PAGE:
In 2010, one would guess with the economy, that prices on FAs might be more reasonable. I'd go hard at Holliday and Crawford. Bay and Magglio are available. Even Rick Ankiel.

They may not be available, but Erik Bedard, Rich Harden, Tim Hudson, John Lackey, Cliff Lee and Brandon Webb are FAs.

This year I get Tex. He isn't against the Yankees (like Sabathia) and Sheets (reasonable $$ and contract length). With these 2, and luck, we have a shot. Add some of the FAs listed above in 2010, and we have a pretty young, flexible, athletic team.

People pissed and moaned about Giambi, and now you want Dunn? Manny is a GREAT hitter, but 3 years of ONE dimension (not to mention will he play hard?) at $25m per? Is this the direction we want? In 2010, we have NO OUTFIELD at all.

Screw 2009 (but go for Tex and Sheets). For 2010, I like:
FA/Young catcher

Phil/AA/Kids/another in the #3 group

Isn't that worth waiting for a year? Lots of choices. Not ONE guy we have to get. More pirching on the farm, and a strong offense for years.

22 Raf   ~  Nov 25, 2008 5:20 pm

People pissed and moaned about Giambi, and now you want Dunn?

AD: 28
JG: 37

150+ games per season
AD: 6
JG: 6 (last time 2003)

Positions played
AD: 3
JG: 1

Go for it.

23 Raf   ~  Nov 25, 2008 5:21 pm

Also, the Yanks aren't going to punt 2009, nor is there reason for them to do so.

24 Chyll Will   ~  Nov 25, 2008 5:34 pm

Not sure if I like any of the first four pitchers you mentioned except maybe Harden, and with Cliff Lee you may be thinking twice after this season is over (but we will see). I always liked Crawford, but he's a guy that depends on his speed, and has been hampered with leg injuries the past couple of years. Bay, if you wanted him this year would have been the year to get him; now you have to compete with Boston, who may not be keen on giving up their major return for Manny. Ankiel? Here we go again...

So if none of the major FAs get signed this year with us, I think that affects our ability to sign the ones you listed for the year after. The team would have to go full-speed into rebuild mode with picks and traded-for prospects to justify any of those signings. Here are the ones I would perceive they push for:

Bay or Crawford (but not both)

Cliff Lee if he remains consistent, in which case you can drop Harden to lower priority or slot in Sheets' place if he's not signed.

The rest can be filled with trade of surplus arms, unless you decide instead to balance the farm with position prospects.

What young or FA catcher do you have in mind?

25 OldYanksFan   ~  Nov 25, 2008 5:41 pm

[23] If they get Tex and Sheets, it's not 100% punt. Granted, we will need strong performances from most of our guys and we certainly won't be the favorite.... but Wang, Sheets, Joba, Andy, Phil/kids ain't exactly giving up.

If we get 2, or even 3 or CC/AJ/Lowe/Sheets/Manny/Dunn, will we have money for an OF next year? And if Po can't throw (I made a rhyme!), do we want more DH types?

26 Bum Rush   ~  Nov 25, 2008 6:05 pm


Crawford is a downgrade, offensively, from Damon. Holliday could be a downgrade from Abreu, until he proves otherwise outside of Coors. If Holliday proves himself, signing Dunn and Manny to short deals doesn't preclude signing him as well. Indeed, both are better hitters than Holliday.The Sox will likely re-sign Bay as soon as this season, as he's already proven himself. Magglio may not be much better than Nady going forward and the Tigers have two options on him for 2010 and 2011 for a reasonable 15 million going forward. His 2007 sticks out as a fluke but if he heads north of 120 OPS+ they'll pick up the option. And Ankiel gets on-base 33% of the time. I'm not sure how that's an improvement.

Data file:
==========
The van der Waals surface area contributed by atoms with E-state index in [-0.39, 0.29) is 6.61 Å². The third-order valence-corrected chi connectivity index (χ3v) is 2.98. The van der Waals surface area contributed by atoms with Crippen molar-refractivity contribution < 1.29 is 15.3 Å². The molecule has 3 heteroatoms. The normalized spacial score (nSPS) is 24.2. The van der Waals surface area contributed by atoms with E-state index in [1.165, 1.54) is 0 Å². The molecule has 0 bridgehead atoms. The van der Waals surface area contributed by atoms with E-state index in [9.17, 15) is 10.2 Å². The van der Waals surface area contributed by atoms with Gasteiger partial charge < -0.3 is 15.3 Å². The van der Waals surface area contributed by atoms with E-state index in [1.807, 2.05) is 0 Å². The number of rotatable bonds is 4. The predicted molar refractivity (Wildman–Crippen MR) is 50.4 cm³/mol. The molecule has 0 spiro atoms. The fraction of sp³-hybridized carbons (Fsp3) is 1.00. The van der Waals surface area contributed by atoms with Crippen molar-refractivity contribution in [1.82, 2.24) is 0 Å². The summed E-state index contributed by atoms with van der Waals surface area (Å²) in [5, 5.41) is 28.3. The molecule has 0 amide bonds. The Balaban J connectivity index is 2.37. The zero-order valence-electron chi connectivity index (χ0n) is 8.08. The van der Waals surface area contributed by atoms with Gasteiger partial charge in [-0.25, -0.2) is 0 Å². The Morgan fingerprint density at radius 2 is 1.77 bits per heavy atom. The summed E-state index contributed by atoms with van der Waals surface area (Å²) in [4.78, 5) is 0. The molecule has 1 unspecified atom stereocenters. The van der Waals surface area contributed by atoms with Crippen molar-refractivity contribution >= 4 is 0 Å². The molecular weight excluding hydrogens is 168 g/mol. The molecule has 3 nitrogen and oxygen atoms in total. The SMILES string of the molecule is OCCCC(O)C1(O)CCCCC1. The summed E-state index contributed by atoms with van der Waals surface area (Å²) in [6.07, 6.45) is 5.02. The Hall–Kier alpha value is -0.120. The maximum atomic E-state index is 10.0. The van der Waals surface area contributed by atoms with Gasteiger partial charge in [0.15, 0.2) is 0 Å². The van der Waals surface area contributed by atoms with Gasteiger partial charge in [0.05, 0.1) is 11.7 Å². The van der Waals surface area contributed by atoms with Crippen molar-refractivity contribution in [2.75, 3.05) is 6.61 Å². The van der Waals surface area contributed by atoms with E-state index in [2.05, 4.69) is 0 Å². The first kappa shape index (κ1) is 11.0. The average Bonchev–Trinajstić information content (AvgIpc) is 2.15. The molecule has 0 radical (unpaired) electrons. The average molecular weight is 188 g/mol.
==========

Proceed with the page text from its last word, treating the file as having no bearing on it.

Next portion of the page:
Line all those guys up, with Damon, Matsui, and Nady, and Dunn and Manny are both clear upgrades over what next year's free agent market offers. It's not just about this year. It's about planning for the vacancies of next year - DH, LF and RF. Dunn can be had for three or four years at much less money than Giambi was making. And he can play the OF. Indeed, LF has been his dominant position. Giambi could barely play 1B. Big difference. You keep saying Manny can't play defense. His stats in LA prove otherwise. I'll take stats over ill-informed opinion any gameday. If Holliday is legit, sign him to play RF and slide Manny to DH for the last two years of his contract. That leaves a 2009 to 2010-2011 lineup of (assuming they can trade Matsui):

Damon to Jeter
Jeter to Holliday
Dunn to Dunn
A-Rod to A-Rod
Manny to Manny
Jorge to Jorge
Cano to Cano
Swisher to Swisher
Nady to AJax

Sabathia is better than all of the pitchers named, except maybe Webb. And Arizona has an $8.5 million option on Webb for 2010. Yeah, they'll be picking that up if not signing him to an extension.

27 Bum Rush   ~  Nov 25, 2008 6:29 pm

If Jorge is done as a C, then it's very good if they signed Manny over Teixeira. There's more flexibility from having a RF/DH and a 1B/DH than have a 1B and a DH for the next three years. Then, after that, Teixeira would still be sign for three-five more years while Manny and Jorge would be gone. Sure, Dunn would start to clog things up a bit. But on a four-year deal, there's no reason to think, at his age, he couldn't be a strict LF. He's been decent enough in LF so far.

28 The Hawk   ~  Nov 25, 2008 7:36 pm

It's hard to believe anyone is worried about replacing Giambi after such an unremarkable season. Blech.

29 The Hawk   ~  Nov 25, 2008 7:55 pm